From a contractor’s perspective, it is best to avoid these types of fact-intensive inquiries and include an unambiguous date for substantial completion in the contract documents themselves, if at all possible. This is especially true considering that an owner’s interest may not always be aligned with the interest of the contractor.
For example, generally, in a project which is going to generate revenue for the owner — like a shopping center development — all parties, including the owner, have the incentive to declare the project substantially complete as quickly as possible so that the owner can get the contractor paid, get the project open and operating, and begin collecting rent. On the other hand, however, if the owner has or will incur losses in connection with the project, the owner may have the incentive to postpone the substantial completion date as long as possible to avoid paying the contractor.
How then should a contractor attempt to minimize the risk associated with an undefined method or date for determining substantial completion in a construction contract?
One option is to use the date of issuance of a certificate of occupancy by the appropriate authority as the date of substantial completion. Another possibility is to rely on the project architect’s expertise and professional judgment and use the date certified by him or her as the date of substantial completion.
Still another possibility is for the parties to agree on a list of items that determine when substantial completion has occurred. For example, if the owner wants all lighting work completed before he or she takes possession of the space, the owner and contractor should agree to include that as a necessary item in the substantial completion determination so that all parties are clear regarding what is expected.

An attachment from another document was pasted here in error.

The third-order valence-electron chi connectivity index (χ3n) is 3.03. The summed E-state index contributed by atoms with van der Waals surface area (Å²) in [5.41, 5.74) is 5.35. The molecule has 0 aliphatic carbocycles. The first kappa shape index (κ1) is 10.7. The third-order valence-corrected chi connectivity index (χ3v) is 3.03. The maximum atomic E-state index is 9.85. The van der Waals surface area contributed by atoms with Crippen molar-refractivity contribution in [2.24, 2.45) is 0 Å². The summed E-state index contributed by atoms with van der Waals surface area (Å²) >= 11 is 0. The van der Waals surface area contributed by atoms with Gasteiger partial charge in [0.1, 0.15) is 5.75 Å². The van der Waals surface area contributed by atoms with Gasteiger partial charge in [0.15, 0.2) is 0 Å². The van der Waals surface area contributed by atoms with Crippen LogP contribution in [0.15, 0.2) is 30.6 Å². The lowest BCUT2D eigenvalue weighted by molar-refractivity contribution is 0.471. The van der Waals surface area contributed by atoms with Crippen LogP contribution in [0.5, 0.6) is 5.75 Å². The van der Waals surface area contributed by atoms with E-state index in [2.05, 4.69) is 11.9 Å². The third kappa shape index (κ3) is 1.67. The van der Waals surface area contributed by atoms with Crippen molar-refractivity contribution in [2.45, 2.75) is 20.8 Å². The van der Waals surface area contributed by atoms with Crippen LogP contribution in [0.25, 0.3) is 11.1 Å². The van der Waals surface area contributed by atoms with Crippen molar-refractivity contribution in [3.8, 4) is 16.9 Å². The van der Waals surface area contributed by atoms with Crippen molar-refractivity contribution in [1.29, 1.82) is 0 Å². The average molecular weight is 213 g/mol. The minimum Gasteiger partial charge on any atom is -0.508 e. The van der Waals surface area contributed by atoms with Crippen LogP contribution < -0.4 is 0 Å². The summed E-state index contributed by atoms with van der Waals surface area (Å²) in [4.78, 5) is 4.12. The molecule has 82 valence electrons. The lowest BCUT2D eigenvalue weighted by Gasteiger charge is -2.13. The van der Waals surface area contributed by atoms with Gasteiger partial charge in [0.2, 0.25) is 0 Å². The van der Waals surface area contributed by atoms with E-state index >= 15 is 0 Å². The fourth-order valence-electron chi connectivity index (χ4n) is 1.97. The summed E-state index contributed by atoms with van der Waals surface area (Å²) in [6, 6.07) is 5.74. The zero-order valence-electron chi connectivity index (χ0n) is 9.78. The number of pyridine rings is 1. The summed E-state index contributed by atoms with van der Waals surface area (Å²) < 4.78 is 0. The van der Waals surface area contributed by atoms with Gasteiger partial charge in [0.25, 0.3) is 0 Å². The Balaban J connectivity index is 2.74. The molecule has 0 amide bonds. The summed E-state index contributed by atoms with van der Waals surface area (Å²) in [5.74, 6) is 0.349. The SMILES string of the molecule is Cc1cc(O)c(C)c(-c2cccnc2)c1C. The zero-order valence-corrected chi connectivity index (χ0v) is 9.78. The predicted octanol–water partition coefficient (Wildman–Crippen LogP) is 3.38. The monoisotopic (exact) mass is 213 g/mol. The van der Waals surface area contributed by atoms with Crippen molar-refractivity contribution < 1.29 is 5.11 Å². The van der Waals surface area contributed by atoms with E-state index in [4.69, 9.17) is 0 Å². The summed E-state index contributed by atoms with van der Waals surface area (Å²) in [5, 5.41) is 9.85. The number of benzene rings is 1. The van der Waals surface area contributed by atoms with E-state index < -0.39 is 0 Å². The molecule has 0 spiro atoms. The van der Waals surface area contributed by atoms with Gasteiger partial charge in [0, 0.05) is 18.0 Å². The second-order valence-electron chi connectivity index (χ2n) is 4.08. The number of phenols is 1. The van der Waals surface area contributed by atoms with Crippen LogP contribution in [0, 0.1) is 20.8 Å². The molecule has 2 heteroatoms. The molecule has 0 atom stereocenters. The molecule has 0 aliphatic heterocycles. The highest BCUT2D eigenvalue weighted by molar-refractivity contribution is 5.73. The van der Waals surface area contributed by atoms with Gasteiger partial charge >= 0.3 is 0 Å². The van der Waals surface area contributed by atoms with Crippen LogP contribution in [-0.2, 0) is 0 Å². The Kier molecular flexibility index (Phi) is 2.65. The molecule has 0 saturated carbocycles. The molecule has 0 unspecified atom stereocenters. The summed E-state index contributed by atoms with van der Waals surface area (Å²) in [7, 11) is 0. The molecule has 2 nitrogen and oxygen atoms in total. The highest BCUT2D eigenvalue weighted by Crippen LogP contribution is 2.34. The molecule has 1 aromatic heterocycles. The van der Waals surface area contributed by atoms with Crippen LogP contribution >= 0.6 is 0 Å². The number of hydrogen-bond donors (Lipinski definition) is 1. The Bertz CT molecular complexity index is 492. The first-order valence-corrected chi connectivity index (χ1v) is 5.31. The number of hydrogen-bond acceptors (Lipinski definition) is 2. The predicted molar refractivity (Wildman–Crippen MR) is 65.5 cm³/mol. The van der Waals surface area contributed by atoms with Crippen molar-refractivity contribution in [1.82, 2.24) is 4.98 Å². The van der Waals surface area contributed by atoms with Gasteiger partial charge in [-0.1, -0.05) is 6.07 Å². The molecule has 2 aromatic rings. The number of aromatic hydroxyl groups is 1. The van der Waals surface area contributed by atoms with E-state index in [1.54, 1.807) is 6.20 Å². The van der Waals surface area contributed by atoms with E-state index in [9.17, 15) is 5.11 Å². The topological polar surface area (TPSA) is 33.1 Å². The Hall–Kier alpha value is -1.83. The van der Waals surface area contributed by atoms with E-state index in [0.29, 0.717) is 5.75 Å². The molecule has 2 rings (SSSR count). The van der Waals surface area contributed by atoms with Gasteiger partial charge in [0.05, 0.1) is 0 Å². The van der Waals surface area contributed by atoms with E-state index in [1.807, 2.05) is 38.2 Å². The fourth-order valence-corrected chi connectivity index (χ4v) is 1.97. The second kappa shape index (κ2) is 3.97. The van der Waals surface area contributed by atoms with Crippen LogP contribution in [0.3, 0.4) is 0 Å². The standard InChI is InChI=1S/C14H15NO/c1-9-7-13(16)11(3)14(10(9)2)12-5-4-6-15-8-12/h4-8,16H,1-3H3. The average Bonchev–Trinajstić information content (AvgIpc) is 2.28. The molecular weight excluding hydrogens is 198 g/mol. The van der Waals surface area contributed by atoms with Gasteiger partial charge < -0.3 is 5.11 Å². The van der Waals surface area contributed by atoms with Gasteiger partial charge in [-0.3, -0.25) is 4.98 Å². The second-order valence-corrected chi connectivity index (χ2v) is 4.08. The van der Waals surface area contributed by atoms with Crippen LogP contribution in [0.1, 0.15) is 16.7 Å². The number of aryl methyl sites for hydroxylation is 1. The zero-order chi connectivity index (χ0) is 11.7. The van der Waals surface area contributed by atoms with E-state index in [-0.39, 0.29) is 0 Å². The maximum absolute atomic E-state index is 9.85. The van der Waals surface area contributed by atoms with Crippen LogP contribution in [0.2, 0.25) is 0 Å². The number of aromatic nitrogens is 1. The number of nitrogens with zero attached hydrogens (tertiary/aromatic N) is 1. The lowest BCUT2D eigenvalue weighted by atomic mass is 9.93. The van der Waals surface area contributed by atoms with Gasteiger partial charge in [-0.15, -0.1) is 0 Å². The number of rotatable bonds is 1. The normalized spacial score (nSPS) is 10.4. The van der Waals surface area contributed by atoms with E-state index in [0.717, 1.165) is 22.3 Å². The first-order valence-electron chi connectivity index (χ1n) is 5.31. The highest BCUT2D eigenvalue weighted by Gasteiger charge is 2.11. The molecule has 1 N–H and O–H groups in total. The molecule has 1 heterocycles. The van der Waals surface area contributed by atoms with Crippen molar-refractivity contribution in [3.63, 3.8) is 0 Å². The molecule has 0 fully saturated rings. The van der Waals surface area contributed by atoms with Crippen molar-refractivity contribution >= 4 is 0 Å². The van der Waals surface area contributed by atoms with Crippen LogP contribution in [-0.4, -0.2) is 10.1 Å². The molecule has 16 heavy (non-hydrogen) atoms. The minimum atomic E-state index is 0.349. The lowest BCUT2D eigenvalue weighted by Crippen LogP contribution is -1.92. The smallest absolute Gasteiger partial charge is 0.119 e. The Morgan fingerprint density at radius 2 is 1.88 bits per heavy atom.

The third option is a more favorable option from a contractor’s perspective because it gives the contractor more control — both on the front end in creating the list and during the course of the project in performing the items included on the list — over when a project will be deemed substantially complete.
Although the list of items will vary from project to project, a contractor should attempt to make the items as specific and objective as possible. For example, instead of agreeing that an element of substantial completion is lighting installation completed to the owner’s satisfaction, agree that lighting installation will be completed in compliance with applicable Building Code requirements. The less subjectivity associated with a determination of when each item has been completed, the better.
The bottom line is that, regardless of how the term “substantial completion” is defined in the contract documents, it is important for the parties to be as specific as possible, in order to make the determination of when substantial completion has occurred a straightforward one.
Given the amount of money and the number of important deadlines that are connected with the substantial completion date in a construction project, a contractor cannot afford to be tied up in litigation or arbitration arguing over the definition of what should be an easily-definable term.